Other Geneva events

Shape of Life - Find out what you're made of

Please note this event takes place on the first floor and has no step-free access.
Past event - 2023
24 May Doors 6.30 pm
Event 7pm-10pm
I-PUB Restaurant, Bd Carl-Vogt 20
1205, Geneva
Find out what you are made of” we are going to discover the fascinating and microscopic cell world. In the first part, we are going explore the "how different biological entities are separated from their surrounding, more specifically the cellular borders (membranes), how they are organized during duplication of cells, and their role in the communication with the outside environment.
We will then travel through the cell microtubules - the "cell skeleton”- which provide structure and shape to the all cellular life. Besides of skeleton role, microtubules have and important function in the detect…

Communication is key! - The complex interplay between structure and function

Prof. Sascha Hoogendoorn (Assistant Professor, Department of Organic Chemistry and NCCR Chemical Biology, University of Geneva)
Communication between cells is crucial for embryonic development and health. Cells receive many signals from their environment that need to be translated to responses inside the cell. To receive signals, cells use a special structure called the primary cilium, the cell’s ‘antenna’. How is the cilium build by cells? What are the consequences of disruption of such a tiny cellular structure? We dive into the structural elements of the cell and how these are used to build specialized compartments essential for cell communication, and, on a larger scale, for the correct formation of our body plan.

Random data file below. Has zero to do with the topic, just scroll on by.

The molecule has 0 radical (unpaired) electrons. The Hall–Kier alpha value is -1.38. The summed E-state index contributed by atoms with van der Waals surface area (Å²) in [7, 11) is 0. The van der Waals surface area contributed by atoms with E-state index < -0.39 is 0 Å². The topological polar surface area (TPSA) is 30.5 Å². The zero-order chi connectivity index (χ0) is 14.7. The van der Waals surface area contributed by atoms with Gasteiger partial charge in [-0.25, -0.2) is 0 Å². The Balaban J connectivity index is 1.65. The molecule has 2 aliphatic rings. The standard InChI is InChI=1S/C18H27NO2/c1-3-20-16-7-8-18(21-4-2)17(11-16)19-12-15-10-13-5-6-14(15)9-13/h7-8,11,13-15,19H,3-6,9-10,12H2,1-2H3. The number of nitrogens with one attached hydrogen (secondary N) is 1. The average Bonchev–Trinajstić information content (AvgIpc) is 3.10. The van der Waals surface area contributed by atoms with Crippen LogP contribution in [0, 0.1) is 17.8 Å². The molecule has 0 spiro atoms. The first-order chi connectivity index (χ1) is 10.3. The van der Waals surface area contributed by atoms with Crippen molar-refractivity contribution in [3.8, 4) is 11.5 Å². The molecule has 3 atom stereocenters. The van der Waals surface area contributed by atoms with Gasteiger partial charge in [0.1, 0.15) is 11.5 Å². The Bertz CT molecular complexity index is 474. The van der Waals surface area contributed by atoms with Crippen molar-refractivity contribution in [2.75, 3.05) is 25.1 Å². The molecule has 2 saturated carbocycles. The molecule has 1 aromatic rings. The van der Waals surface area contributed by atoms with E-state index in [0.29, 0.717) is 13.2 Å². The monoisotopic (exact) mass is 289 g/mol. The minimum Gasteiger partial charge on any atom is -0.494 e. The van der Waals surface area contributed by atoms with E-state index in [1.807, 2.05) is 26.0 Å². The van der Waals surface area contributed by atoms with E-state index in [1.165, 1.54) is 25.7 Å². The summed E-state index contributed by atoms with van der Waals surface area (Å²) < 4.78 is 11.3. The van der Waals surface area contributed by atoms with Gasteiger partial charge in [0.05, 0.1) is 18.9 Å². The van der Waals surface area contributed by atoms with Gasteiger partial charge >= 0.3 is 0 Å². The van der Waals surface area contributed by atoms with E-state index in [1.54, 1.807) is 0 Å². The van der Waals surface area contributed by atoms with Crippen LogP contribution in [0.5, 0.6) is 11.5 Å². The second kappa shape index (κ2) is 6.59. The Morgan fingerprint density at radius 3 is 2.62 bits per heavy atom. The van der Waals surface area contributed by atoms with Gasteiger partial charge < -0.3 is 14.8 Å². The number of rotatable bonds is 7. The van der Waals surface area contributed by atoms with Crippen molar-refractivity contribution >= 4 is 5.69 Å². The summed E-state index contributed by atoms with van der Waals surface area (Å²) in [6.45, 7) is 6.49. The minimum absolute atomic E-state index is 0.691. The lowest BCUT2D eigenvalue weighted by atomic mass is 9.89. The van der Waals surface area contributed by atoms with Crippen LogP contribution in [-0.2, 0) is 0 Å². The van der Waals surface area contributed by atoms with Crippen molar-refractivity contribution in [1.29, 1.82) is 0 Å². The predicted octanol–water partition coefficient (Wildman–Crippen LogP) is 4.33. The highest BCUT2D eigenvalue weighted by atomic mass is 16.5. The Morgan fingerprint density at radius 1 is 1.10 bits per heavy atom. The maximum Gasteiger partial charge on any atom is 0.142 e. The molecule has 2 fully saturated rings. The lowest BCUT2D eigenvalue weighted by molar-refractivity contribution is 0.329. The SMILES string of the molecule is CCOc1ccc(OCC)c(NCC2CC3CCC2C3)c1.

Creating the shapes of life in vitro

Prof. Aurelien Roux (Professor of Biochemistry, University of Geneva)
Biological entities are separated from their environment by surfaces. For example, embryos are bounded by a cell monolayer. Epithelia are cell monolayers that separate organs from the external environment. These epithelia grow and fold during development to form organs. On a different scale, cells are bounded by a lipid bilayer. Cells have different processes such as division or membrane traffic for communication with the outside environment. To carry out these processes, the lipid bilayer is constantly remodeled, deforming, stretching, and changing fluidity.
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